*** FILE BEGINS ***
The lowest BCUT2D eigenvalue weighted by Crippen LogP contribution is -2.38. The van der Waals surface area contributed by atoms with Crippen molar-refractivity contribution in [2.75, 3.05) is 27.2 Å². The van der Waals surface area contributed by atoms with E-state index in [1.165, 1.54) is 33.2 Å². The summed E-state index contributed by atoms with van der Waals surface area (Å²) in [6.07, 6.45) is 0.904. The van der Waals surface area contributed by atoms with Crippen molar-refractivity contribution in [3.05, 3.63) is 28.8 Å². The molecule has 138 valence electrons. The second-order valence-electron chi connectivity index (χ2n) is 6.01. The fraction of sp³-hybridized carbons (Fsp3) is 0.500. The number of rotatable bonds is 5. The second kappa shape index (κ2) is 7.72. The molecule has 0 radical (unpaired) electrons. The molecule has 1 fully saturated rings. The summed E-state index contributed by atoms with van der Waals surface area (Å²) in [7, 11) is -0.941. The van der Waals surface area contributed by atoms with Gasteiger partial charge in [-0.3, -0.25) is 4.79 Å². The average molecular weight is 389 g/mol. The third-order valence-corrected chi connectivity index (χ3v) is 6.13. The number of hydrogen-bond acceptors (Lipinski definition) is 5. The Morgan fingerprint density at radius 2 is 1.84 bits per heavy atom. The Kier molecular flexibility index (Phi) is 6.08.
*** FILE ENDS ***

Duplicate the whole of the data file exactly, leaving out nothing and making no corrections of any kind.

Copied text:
The lowest BCUT2D eigenvalue weighted by Crippen LogP contribution is -2.38. The van der Waals surface area contributed by atoms with Crippen molar-refractivity contribution in [2.75, 3.05) is 27.2 Å². The van der Waals surface area contributed by atoms with E-state index in [1.165, 1.54) is 33.2 Å². The summed E-state index contributed by atoms with van der Waals surface area (Å²) in [6.07, 6.45) is 0.904. The van der Waals surface area contributed by atoms with Crippen molar-refractivity contribution in [3.05, 3.63) is 28.8 Å². The molecule has 138 valence electrons. The second-order valence-electron chi connectivity index (χ2n) is 6.01. The fraction of sp³-hybridized carbons (Fsp3) is 0.500. The number of rotatable bonds is 5. The second kappa shape index (κ2) is 7.72. The molecule has 0 radical (unpaired) electrons. The molecule has 1 fully saturated rings. The summed E-state index contributed by atoms with van der Waals surface area (Å²) in [7, 11) is -0.941. The van der Waals surface area contributed by atoms with Gasteiger partial charge in [-0.3, -0.25) is 4.79 Å². The average molecular weight is 389 g/mol. The third-order valence-corrected chi connectivity index (χ3v) is 6.13. The number of hydrogen-bond acceptors (Lipinski definition) is 5. The Morgan fingerprint density at radius 2 is 1.84 bits per heavy atom. The Kier molecular flexibility index (Phi) is 6.08.